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What Breakfast Is Like Around the World

Typically eat eggs, or a bowl of cereal for breakfast? There are so many other tasty options. In this episode of “Around the World,” Great Big Story senior producer Beryl Shereshewsky makes wake-up calls to seven people in seven countries to find out what they eat to start the day. Among the dishes featured: Vietnam’s súp lu'o'n, a spicy eel soup; mandazi, an airy deep-fried dough from Kenya; and a plate of scrumptious catfish and grits made to perfection in the United States.




Bedriye Genç makes kuymak pretty much every morning. The breakfast treat is commonly eaten in Turkey’s Black Sea region. While some people use butter and cheese to make kuymak, Genç uses kaymak, which is similar to clotted cream, and yellow corn flour. She adds water and a pinch of salt to the mixture, then slowly heats it up in a pan. Kuymak isn’t something you eat a lot of at one sitting, Genç says. It’s best enjoyed in small quantities.



Súp Lu'o'n

Think you don’t like eel soup? Thuy flat-out guarantees you will enjoy hers. She makes the breakfast dish known as súp lu'o'n in Vietnam at her shop in Vinh, waking up in the wee hours of the morning to start the broth. Thuy adds chopped vegetables and eel, of course, as well as spice to the simmering pot. The taste of chives really comes through in her version of the recipe.




Mandazi is a grab-and-go breakfast people of all ages enjoy in Kenya. Stephen Mjemu makes the yummy fried dough at his food stall in Gachie, mixing it by hand. Then he cuts the dough into smaller pieces and drops each one into a pan of oil to fry. Mjemu keeps a close watch on his mandazi, knowing exactly when the airy breakfast treat is ready to be plucked from the oil.



Catfish and Grits

For Darius Williams, making catfish and grits isn’t simply preparing a meal. It’s continuing a tradition taught to him by his grandmother. In his kitchen in Atlanta, Williams soaks catfish in buttermilk, deep fries the fillets and serves them atop a mound of grits with chopped tomato. There’s something you need to know about cooking grits. You can’t rush the process, and you need to strive for creamy perfection.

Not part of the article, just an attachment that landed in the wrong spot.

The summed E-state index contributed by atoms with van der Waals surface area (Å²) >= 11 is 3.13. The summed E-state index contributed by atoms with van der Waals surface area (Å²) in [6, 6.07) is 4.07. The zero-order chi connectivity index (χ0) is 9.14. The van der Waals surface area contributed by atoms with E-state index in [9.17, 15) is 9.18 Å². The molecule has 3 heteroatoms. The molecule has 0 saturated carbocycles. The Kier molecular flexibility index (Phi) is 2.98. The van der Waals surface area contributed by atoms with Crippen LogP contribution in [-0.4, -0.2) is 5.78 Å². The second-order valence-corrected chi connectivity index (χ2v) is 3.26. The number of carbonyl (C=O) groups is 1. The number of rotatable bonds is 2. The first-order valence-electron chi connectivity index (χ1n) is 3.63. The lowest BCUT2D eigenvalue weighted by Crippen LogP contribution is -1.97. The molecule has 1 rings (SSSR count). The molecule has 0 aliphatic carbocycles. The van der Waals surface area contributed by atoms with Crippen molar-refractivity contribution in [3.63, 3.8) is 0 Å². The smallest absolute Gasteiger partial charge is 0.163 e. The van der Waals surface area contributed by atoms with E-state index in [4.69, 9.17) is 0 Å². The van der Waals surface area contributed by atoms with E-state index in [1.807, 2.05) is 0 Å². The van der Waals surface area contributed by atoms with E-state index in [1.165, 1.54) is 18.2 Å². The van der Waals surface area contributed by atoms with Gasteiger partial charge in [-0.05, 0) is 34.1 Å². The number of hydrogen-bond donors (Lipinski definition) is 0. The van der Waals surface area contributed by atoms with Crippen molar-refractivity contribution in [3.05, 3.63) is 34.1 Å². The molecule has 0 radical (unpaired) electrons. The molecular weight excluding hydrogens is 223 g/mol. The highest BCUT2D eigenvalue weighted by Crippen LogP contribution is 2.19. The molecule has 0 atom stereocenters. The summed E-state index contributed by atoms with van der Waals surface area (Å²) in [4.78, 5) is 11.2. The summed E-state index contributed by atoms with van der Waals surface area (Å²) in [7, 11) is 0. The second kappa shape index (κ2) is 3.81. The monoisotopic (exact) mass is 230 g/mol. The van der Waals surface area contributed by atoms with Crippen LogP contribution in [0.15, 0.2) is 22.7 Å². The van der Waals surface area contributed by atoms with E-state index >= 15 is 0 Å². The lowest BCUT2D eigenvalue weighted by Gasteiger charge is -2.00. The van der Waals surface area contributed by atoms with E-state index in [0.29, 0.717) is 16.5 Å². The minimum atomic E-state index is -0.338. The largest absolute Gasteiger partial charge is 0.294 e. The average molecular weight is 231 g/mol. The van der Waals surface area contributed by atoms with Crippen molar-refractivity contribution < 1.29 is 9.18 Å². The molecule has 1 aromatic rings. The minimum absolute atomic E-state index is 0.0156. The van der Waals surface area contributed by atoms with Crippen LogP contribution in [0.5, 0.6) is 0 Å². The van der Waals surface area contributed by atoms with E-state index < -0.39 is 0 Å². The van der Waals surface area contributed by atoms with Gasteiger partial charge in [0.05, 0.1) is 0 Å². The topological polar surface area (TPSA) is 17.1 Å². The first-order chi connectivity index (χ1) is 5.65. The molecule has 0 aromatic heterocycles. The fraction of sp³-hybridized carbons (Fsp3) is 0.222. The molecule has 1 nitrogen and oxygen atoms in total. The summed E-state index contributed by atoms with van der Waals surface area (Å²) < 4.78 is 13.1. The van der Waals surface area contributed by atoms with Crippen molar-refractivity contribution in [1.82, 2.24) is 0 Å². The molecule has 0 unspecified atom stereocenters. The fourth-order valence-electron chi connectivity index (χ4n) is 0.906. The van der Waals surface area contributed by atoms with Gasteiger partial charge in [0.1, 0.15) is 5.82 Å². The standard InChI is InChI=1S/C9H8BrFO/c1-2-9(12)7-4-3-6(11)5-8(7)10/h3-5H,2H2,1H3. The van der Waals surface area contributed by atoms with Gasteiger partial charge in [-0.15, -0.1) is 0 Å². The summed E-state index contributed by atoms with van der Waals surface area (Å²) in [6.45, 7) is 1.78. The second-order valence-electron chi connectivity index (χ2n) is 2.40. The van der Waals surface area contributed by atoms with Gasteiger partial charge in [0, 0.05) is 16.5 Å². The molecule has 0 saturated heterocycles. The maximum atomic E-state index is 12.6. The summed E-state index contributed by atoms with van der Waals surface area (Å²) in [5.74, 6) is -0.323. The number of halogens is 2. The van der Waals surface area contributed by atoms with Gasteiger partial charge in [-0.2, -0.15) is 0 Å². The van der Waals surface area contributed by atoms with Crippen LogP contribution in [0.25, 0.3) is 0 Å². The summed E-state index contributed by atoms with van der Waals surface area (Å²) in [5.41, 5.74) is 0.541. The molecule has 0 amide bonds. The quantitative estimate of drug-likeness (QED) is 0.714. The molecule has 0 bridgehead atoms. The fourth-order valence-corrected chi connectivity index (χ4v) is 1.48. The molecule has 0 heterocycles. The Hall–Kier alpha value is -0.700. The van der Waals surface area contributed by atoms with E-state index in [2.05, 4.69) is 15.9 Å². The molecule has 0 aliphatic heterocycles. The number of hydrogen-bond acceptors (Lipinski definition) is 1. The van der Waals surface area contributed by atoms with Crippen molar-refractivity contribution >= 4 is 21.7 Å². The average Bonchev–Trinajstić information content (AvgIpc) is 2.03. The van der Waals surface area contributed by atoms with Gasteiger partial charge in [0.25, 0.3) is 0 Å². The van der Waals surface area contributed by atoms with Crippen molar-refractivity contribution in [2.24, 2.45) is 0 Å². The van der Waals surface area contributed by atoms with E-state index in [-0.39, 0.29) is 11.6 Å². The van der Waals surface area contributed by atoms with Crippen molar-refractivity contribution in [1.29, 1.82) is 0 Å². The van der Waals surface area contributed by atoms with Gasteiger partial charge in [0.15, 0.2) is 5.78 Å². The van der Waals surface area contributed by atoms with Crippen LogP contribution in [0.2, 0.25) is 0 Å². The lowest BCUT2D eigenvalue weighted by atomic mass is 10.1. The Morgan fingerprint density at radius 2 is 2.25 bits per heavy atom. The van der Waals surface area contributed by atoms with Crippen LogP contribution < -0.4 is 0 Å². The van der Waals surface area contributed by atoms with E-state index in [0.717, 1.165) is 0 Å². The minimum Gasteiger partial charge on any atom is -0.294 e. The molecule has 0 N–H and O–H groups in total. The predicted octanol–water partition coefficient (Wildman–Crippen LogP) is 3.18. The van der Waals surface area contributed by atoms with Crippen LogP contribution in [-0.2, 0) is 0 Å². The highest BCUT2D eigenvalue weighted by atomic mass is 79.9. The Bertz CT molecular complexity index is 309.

Dhokla and Patra

Aneri Chavan never tires of dhokla and patra. She makes the popular Indian breakfast at her home in Bharuch, India, every morning. Preparing the dhokla is time-consuming. It takes up to nine hours to ferment the rice and white lentil batter for these light little cakes. For the patra, Chavan uses colocasia leaves, coating them with chickpea flour before steaming and frying them up. Then it’s on to the best part of her morning—enjoying the meal with her family.



Za’atar Man’ouche

Craving a taste of Lebanon? Naji Nacouzi recommends you eat za’atar man’ouche. He bakes the flatbread in his backyard oven in Faitroun. After making homemade dough the night before, Nacouzi tops it with a blend of za’atar (wild thyme), olive oil, sesame, sumac and a pinch of salt before he slides it into the oven. According to Nacouzi, the “magic” happens while the za’atar man’ouche bakes. You can smell the deliciousness as the dough bubbles up.




Daw Theingi Nyunt’s favorite breakfast is a fish soup called mohinga. She makes the dish in her kitchen in Mandalay. The main ingredients include chunks of fresh fish, chickpeas, banana tree stems and eggs. From there, Nyunt says you can add everything from dried chilies to fish sauce. Mohinga is not only flavorful, Nyunt says, it’s also packed with protein and other nutrients you need to start your day.

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